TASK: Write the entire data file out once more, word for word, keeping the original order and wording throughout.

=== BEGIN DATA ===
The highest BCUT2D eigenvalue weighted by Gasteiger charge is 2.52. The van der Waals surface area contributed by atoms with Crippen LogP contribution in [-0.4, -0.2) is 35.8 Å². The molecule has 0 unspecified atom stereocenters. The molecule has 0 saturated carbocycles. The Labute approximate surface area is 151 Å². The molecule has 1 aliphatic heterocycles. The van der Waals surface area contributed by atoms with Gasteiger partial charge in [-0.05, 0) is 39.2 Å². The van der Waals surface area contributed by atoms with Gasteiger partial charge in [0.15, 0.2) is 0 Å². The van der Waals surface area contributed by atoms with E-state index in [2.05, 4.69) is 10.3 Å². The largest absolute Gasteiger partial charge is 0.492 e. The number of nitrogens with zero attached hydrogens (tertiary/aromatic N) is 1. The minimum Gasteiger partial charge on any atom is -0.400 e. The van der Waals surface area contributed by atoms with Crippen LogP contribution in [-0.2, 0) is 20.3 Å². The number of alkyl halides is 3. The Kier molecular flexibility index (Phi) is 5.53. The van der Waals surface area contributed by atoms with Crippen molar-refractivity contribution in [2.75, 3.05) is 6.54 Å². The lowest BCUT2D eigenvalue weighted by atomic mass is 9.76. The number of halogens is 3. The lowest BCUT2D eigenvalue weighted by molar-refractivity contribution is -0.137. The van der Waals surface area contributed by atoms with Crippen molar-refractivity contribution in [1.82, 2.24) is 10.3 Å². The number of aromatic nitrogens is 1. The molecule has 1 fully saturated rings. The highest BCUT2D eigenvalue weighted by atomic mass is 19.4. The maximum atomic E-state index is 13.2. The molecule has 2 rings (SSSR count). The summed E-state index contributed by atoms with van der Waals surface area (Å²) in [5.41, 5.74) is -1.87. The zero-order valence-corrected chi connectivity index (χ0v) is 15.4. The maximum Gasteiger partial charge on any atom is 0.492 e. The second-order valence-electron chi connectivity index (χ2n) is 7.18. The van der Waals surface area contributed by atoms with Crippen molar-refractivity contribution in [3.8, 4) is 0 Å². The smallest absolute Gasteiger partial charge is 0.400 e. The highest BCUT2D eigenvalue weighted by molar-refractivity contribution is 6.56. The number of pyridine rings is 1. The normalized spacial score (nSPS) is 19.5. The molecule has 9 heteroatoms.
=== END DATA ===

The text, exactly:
The highest BCUT2D eigenvalue weighted by Gasteiger charge is 2.52. The van der Waals surface area contributed by atoms with Crippen LogP contribution in [-0.4, -0.2) is 35.8 Å². The molecule has 0 unspecified atom stereocenters. The molecule has 0 saturated carbocycles. The Labute approximate surface area is 151 Å². The molecule has 1 aliphatic heterocycles. The van der Waals surface area contributed by atoms with Gasteiger partial charge in [-0.05, 0) is 39.2 Å². The van der Waals surface area contributed by atoms with Gasteiger partial charge in [0.15, 0.2) is 0 Å². The van der Waals surface area contributed by atoms with E-state index in [2.05, 4.69) is 10.3 Å². The largest absolute Gasteiger partial charge is 0.492 e. The number of nitrogens with zero attached hydrogens (tertiary/aromatic N) is 1. The minimum Gasteiger partial charge on any atom is -0.400 e. The van der Waals surface area contributed by atoms with Crippen LogP contribution in [-0.2, 0) is 20.3 Å². The number of alkyl halides is 3. The Kier molecular flexibility index (Phi) is 5.53. The van der Waals surface area contributed by atoms with Crippen molar-refractivity contribution in [2.75, 3.05) is 6.54 Å². The lowest BCUT2D eigenvalue weighted by atomic mass is 9.76. The number of halogens is 3. The lowest BCUT2D eigenvalue weighted by molar-refractivity contribution is -0.137. The van der Waals surface area contributed by atoms with Crippen molar-refractivity contribution in [1.82, 2.24) is 10.3 Å². The number of aromatic nitrogens is 1. The molecule has 1 fully saturated rings. The highest BCUT2D eigenvalue weighted by atomic mass is 19.4. The maximum atomic E-state index is 13.2. The molecule has 2 rings (SSSR count). The summed E-state index contributed by atoms with van der Waals surface area (Å²) in [5.41, 5.74) is -1.87. The zero-order valence-corrected chi connectivity index (χ0v) is 15.4. The maximum Gasteiger partial charge on any atom is 0.492 e. The second-order valence-electron chi connectivity index (χ2n) is 7.18. The van der Waals surface area contributed by atoms with Crippen molar-refractivity contribution in [3.8, 4) is 0 Å². The smallest absolute Gasteiger partial charge is 0.400 e. The highest BCUT2D eigenvalue weighted by molar-refractivity contribution is 6.56. The number of pyridine rings is 1. The normalized spacial score (nSPS) is 19.5. The molecule has 9 heteroatoms.